My department's administrative assistant is a very, very nice woman. I chat with her almost every day when I come into the office to check my mailbox or to pick up what I sent to the printer. Last Friday towards the end of the conversation she mentioned that she'd just been by to see her niece the day before, and that it was because the niece is due any moment. Not my favorite conversation, but I made a supportive noise. "And you know, the cord is wrapped twice around the baby. So they are going to take the baby on Tuesday if she doesn't go before then." I felt my eyes go wide at the "twice." It's an involuntary response, and it comes with the throat tightening. I am pretty sure my blood pressure jumps too.

I am, though, by now able to remain at least outwardly calm. I asked if they were planning induction or c-section for Tuesday, I nodded to her saying that the niece might go earlier as she'd already lost the mucus plug. I didn't jump in with horror stories, mine or anyone else's I know. Because in truth I know that nuchal cord occurs in a relatively sizable percentage of pregnancies, and that most times it presents no problems at all. And because this is not the way I want to tell people about A. The administrator, she doesn't know. It sounded like the doctors were aware of the risk and managing it. So I stayed mum. I thought about them on and off through the weekend. And Monday I made sure to stop by "to check my mailbox" even before dropping my stuff off in my own office. Because as rational as I am trying to be, taking pregnancy and birth related things for granted is just not something I can do. The niece is fine, by the way-- she had a healthy baby on Saturday.

It's not that I am a mess about every single pregnancy I am aware of. In fact, it's a lot harder to expect bad pregnancy-related things to happen to other people than to myself. When my sister was pregnant, she was a lot more nervous than an average bear. Understandable, as she was so very present for us, and in fact was the only person other than my husband and myself (and hospital and funeral home staff) to have seen A. But me? Not until one of the nurses called a doc about the heartbeat strip looking a tad too regular during delivery that I really really worried that something horrible may befall her too (it didn't, my nephew was just taking a little nap amidst contractions). I don't mean I assumed she'd be fine, but I didn't have the horrible pit in my stomach for her the entire time.

I think I assume other people's normal pregnancies will go normally. (Other babylost mamas are the exception, of course-- I worry there. But then none of our subsequent pregnancies are really considered low-risk, are they?) But throw in a hint of trouble, the barest, tiniest hint of trouble and this person, whether a friend, acquaintance, a blogger I just heard about, or a complete stranger begins to occupy a large chunk of my thoughts. I don't want them to know what we know. I don't want them to have a reason to google in the middle of the night. I don't want them to become one of us. Nothing I can do about it, of course.

Or mostly nothing. I once made a pregnant friend call her OB's office when we were on vacation. The friend had a stomach bug, and I was pretty sure the office would send her to the nearest hospital for fluids and monitoring. They did, and when we got there, her dehydration was so severe that there is a good chance getting there when we did prevented at least a bout of contractions. And I think that if I heard of someone who sounded like they were not getting good care or not reporting important symptoms, I would likely raise an alarm and try to get them to do something. But for more minor things I have now trained myself to stay out of it.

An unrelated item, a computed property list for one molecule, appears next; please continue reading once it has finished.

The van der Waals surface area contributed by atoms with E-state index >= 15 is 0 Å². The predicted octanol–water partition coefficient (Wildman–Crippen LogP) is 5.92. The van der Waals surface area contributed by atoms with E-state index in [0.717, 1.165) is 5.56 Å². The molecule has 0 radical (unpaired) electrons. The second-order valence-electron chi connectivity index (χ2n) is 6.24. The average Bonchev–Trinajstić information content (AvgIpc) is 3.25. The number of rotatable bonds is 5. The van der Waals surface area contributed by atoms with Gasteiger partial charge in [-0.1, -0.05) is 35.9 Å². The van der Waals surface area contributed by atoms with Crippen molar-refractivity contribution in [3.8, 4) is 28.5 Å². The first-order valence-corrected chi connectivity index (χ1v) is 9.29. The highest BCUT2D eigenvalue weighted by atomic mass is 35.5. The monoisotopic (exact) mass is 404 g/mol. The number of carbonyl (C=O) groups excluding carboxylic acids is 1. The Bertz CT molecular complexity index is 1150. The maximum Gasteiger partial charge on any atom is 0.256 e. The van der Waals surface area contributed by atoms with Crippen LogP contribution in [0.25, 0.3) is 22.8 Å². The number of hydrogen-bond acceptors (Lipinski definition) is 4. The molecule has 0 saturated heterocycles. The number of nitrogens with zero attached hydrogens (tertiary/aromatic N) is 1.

It doesn't take a shrink to know why signs of trouble in even complete strangers' pregnancies bug me. I mean, I had a pretty busy weekend, and I still thought about this niece I've never met more times than I've thought of most of my own friends. And because living in my own head is what I do, a lot, I also think about how it is that I react outwardly, and why. Five years on, many conversations are still not very comfortable to me. The "when" the baby comes ones are particularly not my cup of tea. But in most situations, I just look for the shortest or most graceful way out. Early on I was more likely to think of these conversations as a way to tell A's story. But now it's almost as if I am afraid that a pedestrian conversation might be beneath his memory, might get the dust of trivial onto the sacred.

It's weird, I know. One thought that used to drive me bonkers in the early months and years was that most people in the world don't know he existed, and never will know. That as important as he is to me, he is nothing to them. They can go on about their business unencumbered by the thought of him, of all this promise gone, of all the potential not only unrealized, but never even hinted at. And now I don't want to use his name in vain. It's not that it doesn't bother me anymore that others don't know. It still does. But now I don't want to shout about it from the rooftops. I want to tell, I think, in a way that gives dignity to his memory and to him.

A friend once said that she doesn't always know how to speak of A because, she said, "he is your pain." "No," I replied, "he is my son." This, I think, is why I don't talk about him every time I could-- I want him thought of primarily as my son, rather than that very sad thing that happened to me. So when I hear of a pregnancy complication, I don't want to brandish A's story (or any of the other babylost families' stories). I think I worry it would be seen as a prop. I don't want to get attention that way. But I still worry.


Have you been in a position to discuss someone else's risky pregnancy? How do you react? Do you tell everyone about your child(ren) or are you selective about it? Has that changed with time?